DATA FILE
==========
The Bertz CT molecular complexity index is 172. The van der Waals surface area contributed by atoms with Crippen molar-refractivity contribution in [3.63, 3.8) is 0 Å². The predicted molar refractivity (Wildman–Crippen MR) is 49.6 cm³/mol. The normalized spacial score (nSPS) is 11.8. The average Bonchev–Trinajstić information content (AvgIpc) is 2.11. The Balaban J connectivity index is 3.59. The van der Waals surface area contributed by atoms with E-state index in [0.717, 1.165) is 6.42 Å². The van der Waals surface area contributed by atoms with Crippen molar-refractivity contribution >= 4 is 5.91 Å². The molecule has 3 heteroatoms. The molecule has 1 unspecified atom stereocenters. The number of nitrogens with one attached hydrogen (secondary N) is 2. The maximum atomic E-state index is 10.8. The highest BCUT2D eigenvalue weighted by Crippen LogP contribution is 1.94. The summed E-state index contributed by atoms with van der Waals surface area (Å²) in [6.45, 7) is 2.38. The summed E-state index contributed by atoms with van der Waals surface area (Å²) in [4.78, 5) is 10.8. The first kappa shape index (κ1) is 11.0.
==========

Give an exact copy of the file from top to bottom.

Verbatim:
The Bertz CT molecular complexity index is 172. The van der Waals surface area contributed by atoms with Crippen molar-refractivity contribution in [3.63, 3.8) is 0 Å². The predicted molar refractivity (Wildman–Crippen MR) is 49.6 cm³/mol. The normalized spacial score (nSPS) is 11.8. The average Bonchev–Trinajstić information content (AvgIpc) is 2.11. The Balaban J connectivity index is 3.59. The van der Waals surface area contributed by atoms with E-state index in [0.717, 1.165) is 6.42 Å². The van der Waals surface area contributed by atoms with Crippen molar-refractivity contribution >= 4 is 5.91 Å². The molecule has 3 heteroatoms. The molecule has 1 unspecified atom stereocenters. The number of nitrogens with one attached hydrogen (secondary N) is 2. The maximum atomic E-state index is 10.8. The highest BCUT2D eigenvalue weighted by Crippen LogP contribution is 1.94. The summed E-state index contributed by atoms with van der Waals surface area (Å²) in [6.45, 7) is 2.38. The summed E-state index contributed by atoms with van der Waals surface area (Å²) in [4.78, 5) is 10.8. The first kappa shape index (κ1) is 11.0.